Coyote Oldman’s Tear of the Moon, Compassion, Floating on Evening: Songs from Otter River

I learned a very important concept about making art in a dance class, studying butoh, the contemporary Japanese dance-theater that is at once highly abstract and fundamentally impressionistic: evocation. Our movements were not to describe an action, but to evoke the image of the action. This applies to works done in many mediums, from dance to poetry to fiction and, of course, music.

Coyote Oldman (Michael Graham Allen on flutes, Barry Stramp on recording studio) has explored a range of possibilities inherent in this idea, basing their music on the sounds and textures of New World flutes (for the most part, made by Allen).

coyote oldman-tear of the moonTear of the Moon, released in 1989 (or 1987, depending on whether one believes the listing on In Beauty I Walk or the CD itself), reflects their early philosophy: “We are not here to romanticize the past or idealize a particular culture. . . . We are stretching the most advanced recording technologies to talk about something which is timeless in all people, all cultures.” The working method was in real time: while Allen was playing the flutes, Stramp was processing the sounds, providing a unique kind of feedback that certainly added to the whole. “Tear of the Moon” itself, the lead track on the album, is a tremendously evocative piece, a mellow, mid-tone melody given a slight echo and balanced against a higher-ptiched countermelody; ultimately the composition is mesmerizing. The melody/countermelody technique is used extensively throughout, providing a highly impresssionistic music that becomes hypnotic. (A little bit of reverb never hurt anyone, and does add a measure of depth.) “Lunar Symphony” and “Dawn” are particularly rich, and in the latter Allen slips into birdcalls, all done on the flute, and one of the rare instances in which such devices add to instead of subtracting from the music. (And perhaps a subtle reminder to the new age “nature sounds” school that the place of music vis-à-vis nature is pretty much the opposite of what most of them seem to imagine.)

coyote oldman-compassionCompassion, released in 1993, shows Allen and Stramp, aided and abetted by extraordinarily clear vocals by Hui Cheng, headed in a direction which eventually met the “space music” contingent of new age composers: the manipulation has become a major element, although Stramp also actually plays flutes on some tracks. In many places the flutes lose their identity: we are are left with just sounds – they are evocative sounds, but the breathy, yearning quality that makes the Plains flute what it is is almost entirely lacking. This is moody music, almost dark, and in the most successful tracks, such as “Dignity” and “Made of Stars,” the emergence of the flute as a clear voice imparts a dimension of poignancy that might not otherwise be possible. This is no longer a matter of artists building on traditions, but more an example of artists following a direction that suggests itself as they work. That they found it in some measure valid is evidenced by the fact that later collections took it still farther.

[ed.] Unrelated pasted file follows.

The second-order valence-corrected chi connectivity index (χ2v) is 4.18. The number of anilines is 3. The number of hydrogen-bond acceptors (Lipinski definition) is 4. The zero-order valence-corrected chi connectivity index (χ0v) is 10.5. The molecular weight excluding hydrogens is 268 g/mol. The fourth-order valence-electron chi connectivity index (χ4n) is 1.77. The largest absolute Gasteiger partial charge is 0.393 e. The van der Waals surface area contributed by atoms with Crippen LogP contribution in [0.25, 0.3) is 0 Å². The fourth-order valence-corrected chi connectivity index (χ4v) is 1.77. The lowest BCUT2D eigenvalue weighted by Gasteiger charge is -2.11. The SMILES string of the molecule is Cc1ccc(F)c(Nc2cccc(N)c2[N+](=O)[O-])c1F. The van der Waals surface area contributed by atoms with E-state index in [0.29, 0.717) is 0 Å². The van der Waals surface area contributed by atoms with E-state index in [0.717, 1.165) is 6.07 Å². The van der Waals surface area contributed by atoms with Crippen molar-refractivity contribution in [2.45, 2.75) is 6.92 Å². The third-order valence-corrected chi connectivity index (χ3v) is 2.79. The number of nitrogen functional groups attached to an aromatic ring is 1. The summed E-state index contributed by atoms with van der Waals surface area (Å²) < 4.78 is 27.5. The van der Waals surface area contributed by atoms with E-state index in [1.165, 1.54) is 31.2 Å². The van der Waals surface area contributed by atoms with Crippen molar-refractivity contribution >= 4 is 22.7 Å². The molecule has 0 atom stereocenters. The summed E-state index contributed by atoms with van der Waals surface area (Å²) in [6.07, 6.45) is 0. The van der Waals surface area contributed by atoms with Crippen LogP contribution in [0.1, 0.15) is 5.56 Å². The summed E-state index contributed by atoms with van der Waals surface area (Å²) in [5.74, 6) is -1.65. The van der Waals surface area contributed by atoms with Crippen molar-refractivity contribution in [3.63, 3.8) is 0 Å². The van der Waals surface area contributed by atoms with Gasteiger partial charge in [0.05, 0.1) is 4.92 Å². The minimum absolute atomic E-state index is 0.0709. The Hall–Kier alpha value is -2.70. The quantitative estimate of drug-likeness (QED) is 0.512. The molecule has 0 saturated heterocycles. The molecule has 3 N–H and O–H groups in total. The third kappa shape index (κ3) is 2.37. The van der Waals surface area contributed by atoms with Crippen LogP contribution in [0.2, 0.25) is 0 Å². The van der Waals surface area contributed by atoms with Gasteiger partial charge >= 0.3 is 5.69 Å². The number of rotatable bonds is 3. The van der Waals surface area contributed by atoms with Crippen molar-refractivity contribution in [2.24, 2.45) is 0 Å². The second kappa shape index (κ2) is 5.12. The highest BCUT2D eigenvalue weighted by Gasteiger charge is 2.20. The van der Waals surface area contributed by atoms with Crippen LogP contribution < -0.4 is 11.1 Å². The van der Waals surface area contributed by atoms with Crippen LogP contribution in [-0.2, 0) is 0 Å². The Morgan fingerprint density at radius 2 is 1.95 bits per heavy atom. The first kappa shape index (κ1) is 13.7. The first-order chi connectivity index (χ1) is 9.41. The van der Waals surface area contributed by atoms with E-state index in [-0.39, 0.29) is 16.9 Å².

coyote oldman-floating on eveningFloating on Evening (1998) reveals Allen in a mood that moves closer to the traditional sources of his music: the solo flute, accompanied only sporadically by guitar or piano (provided by Horace Williams with exactly the right degree of understated simplicity), and Barry Stramp acting in a very straightforward capacity as recording engineer and producer. The whole does indeed evoke evening on a quiet river, and somehow Allen manages a thread of unity without its becoming the sameness that all too often infects new age collections by a single artist.

To many people, to talk about the role of “tradition” in something as cobbled together as new age music may seem ridiculous, but it all had to start somewhere. That Native American attitudes and philosophies have impacted the whole new age movement is quite obvious; the integrity of what has resulted from that impact is quite often debatable. We live in what some have called a “piratical culture,” borrowing and appropriating whatever seems appealing. And if, as some maintain, concepts and practices – in other words, traditions – follow the physical instruments, it can be interesting to see how those borrowings are modified. In this case, to worry about purity is irrelevant: the traditions are a starting point and a tool, as are the instruments themselves. I can’t say that I find a great deal of intellectual rigor in this music, but that is not the point. Evocation is not only a valid pursuit, but often a necessary one, if an artist is to be true to the meaning of his work.

(Perfect Pitch (Xenotrope Music), 1989)
(Perfect Pitch (Xenotrope Music), 1993)
(Xenotrope Music (Coyote Oldman Music), 1998)


Robert M. Tilendis lives a deceptively quiet life. He has made money as a dishwasher, errand boy, legal librarian, arts administrator, shipping expert, free-lance writer and editor, and probably a few other things he’s tried very hard to forget about. He has also been a student of history, art, theater, psychology, ceramics, and dance. Through it all, he has been an artist and poet, just to provide a little stability in his life. Along about January of every year, he wonders why he still lives someplace as mundane as Chicago; it must be that he likes it there. You may e-mail him, but include a reference to Green Man Review so you don’t get deleted with the spam.

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